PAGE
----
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YMMV / Burnout

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For YMMV tropes relating to Burnout Paradise, click here.

  • Awesome Music: Really, the entire soundtrack for each game counts - every player has their favourite song. Here are some examples:
    • Burnout 2: Point of Impact:
      • "Destroyer Mix"
      • "Panic Attack"
      • "The Miracle Mile"
      • The credits theme, a medley of three other tracks in the game.
    • Burnout 3: Takedown:
      • "Make A Sound" by Autopilot Off
      • "Lazy Generation" by The F-Ups
      • "Fall Apart" by 1208
      • "Paper Wings" by Rise Against
      • "I'm Not Okay" by My Chemical Romance
      • "Breathing" by Yellowcard
      • "Here I Am" by The Explosion
      • "C'mon" by Go Betty Go
      • "Saccharine Smile" by The Donots
      • "Shake That Bush Again" by The Mooney Suzuki
      • "I Wanna Be Sedated" by The Ramones
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    • Burnout Revenge:
    • Burnout Dominator:
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    • Burnout CRASH!:
      • Penny Arcade at least has a disturbing reverence for Gloria Estefan's "Dr. Beat".
  • Breather Level: The penultimate event in Takedown, a Grand Prix event in which you must use the US Circuit Racer (an IndyCar), is probably the most difficult event in the game owing to the US Circuit Racer being difficult to drive within the racing conditions that Burnout demands. The actual final event, another Grand Prix series that requires the use of the Euro Circuit Racer (a Le Mans Prototype), is much easier by comparison simply because your car is both heavier and more agile with also all the opponent using Domniator Super, while a very fast car, is inferior to yours.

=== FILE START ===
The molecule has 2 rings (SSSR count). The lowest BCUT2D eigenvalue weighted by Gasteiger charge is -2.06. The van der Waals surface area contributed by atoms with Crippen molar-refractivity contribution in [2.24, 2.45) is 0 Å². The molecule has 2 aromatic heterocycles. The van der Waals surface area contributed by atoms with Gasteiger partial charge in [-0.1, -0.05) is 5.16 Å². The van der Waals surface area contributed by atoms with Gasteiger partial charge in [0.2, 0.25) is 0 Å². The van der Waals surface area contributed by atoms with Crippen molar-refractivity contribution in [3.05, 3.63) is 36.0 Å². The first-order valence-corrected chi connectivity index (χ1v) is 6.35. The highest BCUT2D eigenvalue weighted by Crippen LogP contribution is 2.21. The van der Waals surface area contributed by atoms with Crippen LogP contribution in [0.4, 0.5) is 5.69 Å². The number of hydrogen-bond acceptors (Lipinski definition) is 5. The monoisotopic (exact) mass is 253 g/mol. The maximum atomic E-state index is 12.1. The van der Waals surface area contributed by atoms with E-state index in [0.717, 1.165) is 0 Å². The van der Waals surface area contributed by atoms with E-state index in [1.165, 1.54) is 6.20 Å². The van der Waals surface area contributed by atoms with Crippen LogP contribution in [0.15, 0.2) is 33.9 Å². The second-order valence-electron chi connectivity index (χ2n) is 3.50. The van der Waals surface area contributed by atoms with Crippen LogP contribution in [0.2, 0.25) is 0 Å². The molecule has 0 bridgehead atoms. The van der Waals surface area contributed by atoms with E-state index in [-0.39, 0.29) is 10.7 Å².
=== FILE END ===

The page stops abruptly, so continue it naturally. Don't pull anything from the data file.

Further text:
• Catharsis Factor: Part of the fun of the series is just wrecking the hell out of anything that moves on the road (haven't you always wanted to do Road Rage when you're feeling road rage?). And then there's the Crash Junctions mode, where you slam into an intersection and try to cause as much damage as possible in one go.
  • Character Tiers: With the exception of Point of Impact, vehicles are sorted into various classes that determine how fast they are (with the exception of Crash/Heavyweights, which are intended for the Crash mode). Paradise lacks abject categories for cars, as all are instead classified by manufacturer, but most can be sorted this way based on which license they're unlocked in.
    • Burnout: Easy, Medium, Hard, Special
    • Takedown/Legends: Compact, Muscle, Coupe, Sports, Super, Special, Heavyweights
    • Revenge: ST, DX, GT, Special (Race) + Lite, Mid, HVY, Super (Crash)
    • Dominator: Classic, Factory, Tuned, Hotrod, Super, Race Specials, Dominator
    • Paradise: Learner's, Class D, Class C, Class B, Class A, Burnout, Burnout Elite
  • Difficulty Spike: In Takedown, Revenge and Dominator, the player can unlock Special Events, where they must complete a Burning Lap in one of the fastest cars in the game (these events are unlocked as early as the first half-hour of play). Two particularly famous Special Events from Takedown involve using an F1 car on the longest track in Europe and the longest track in the game in the Far East, with lap times so stringent you can't get the Gold time if you crash even once.
  • Even Better Sequel: Burnout 3: Takedown is considered to be this by many. Burnout 2 was a great game that featured on dangerous driving, but 3 emphasized it with the Takedown and Aftertouch mechanics, making the racing super tense and exciting, plus a noticeable bump in graphical quality while still maintaining a silky 60fps. No wonder that it's frequently hailed as one of the best racing games of its generation.
  • First Installment Wins: Mostly averted regarding the original game. When Legends made an effort to mix the original two games into the third for handhelds, the only part of the first game that made it through was a single track, Twilight Harbour. It is also considered the least favourable game (second only to CRASH!), with most fans arguing over Takedown, Revenge or Paradise. However there is a niche that perfers the greater focus on racing over combat in the first two games.
  • Follow the Leader:
    • The FlatOut series, which feels a bit like Shoddy Knockoff Product due to its name, but it plays more like the Playstation classic Destruction Derby, with no cut-off cutscene if a destruction happened. Their distinguishing feature was "windshield cannons" — that is, if you get in a big crash, you go flying through the windshield. (Wear seatbelts, kids.) There were even mini games where you took advantage of this, throwing your hapless driver at giant bowling pins or trying to hit a target.